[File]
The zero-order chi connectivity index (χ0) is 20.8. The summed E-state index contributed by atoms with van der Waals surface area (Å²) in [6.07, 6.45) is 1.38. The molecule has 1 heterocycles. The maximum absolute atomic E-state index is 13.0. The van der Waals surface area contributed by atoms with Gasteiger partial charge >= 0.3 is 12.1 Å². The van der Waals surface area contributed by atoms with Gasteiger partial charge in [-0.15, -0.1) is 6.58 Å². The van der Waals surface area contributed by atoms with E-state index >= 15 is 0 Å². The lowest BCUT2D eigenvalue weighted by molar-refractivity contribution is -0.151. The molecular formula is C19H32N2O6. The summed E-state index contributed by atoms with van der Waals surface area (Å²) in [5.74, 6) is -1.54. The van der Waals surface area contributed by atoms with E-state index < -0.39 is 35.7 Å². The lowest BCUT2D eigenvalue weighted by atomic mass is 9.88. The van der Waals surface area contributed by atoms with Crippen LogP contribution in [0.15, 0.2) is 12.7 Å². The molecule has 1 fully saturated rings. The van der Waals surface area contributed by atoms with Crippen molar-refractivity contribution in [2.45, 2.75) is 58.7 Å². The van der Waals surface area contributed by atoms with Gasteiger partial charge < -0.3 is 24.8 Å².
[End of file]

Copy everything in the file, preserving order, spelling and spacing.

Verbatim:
The zero-order chi connectivity index (χ0) is 20.8. The summed E-state index contributed by atoms with van der Waals surface area (Å²) in [6.07, 6.45) is 1.38. The molecule has 1 heterocycles. The maximum absolute atomic E-state index is 13.0. The van der Waals surface area contributed by atoms with Gasteiger partial charge >= 0.3 is 12.1 Å². The van der Waals surface area contributed by atoms with Gasteiger partial charge in [-0.15, -0.1) is 6.58 Å². The van der Waals surface area contributed by atoms with E-state index >= 15 is 0 Å². The lowest BCUT2D eigenvalue weighted by molar-refractivity contribution is -0.151. The molecular formula is C19H32N2O6. The summed E-state index contributed by atoms with van der Waals surface area (Å²) in [5.74, 6) is -1.54. The van der Waals surface area contributed by atoms with E-state index < -0.39 is 35.7 Å². The lowest BCUT2D eigenvalue weighted by atomic mass is 9.88. The van der Waals surface area contributed by atoms with Crippen LogP contribution in [0.15, 0.2) is 12.7 Å². The molecule has 1 fully saturated rings. The van der Waals surface area contributed by atoms with Crippen molar-refractivity contribution in [2.45, 2.75) is 58.7 Å². The van der Waals surface area contributed by atoms with Gasteiger partial charge < -0.3 is 24.8 Å².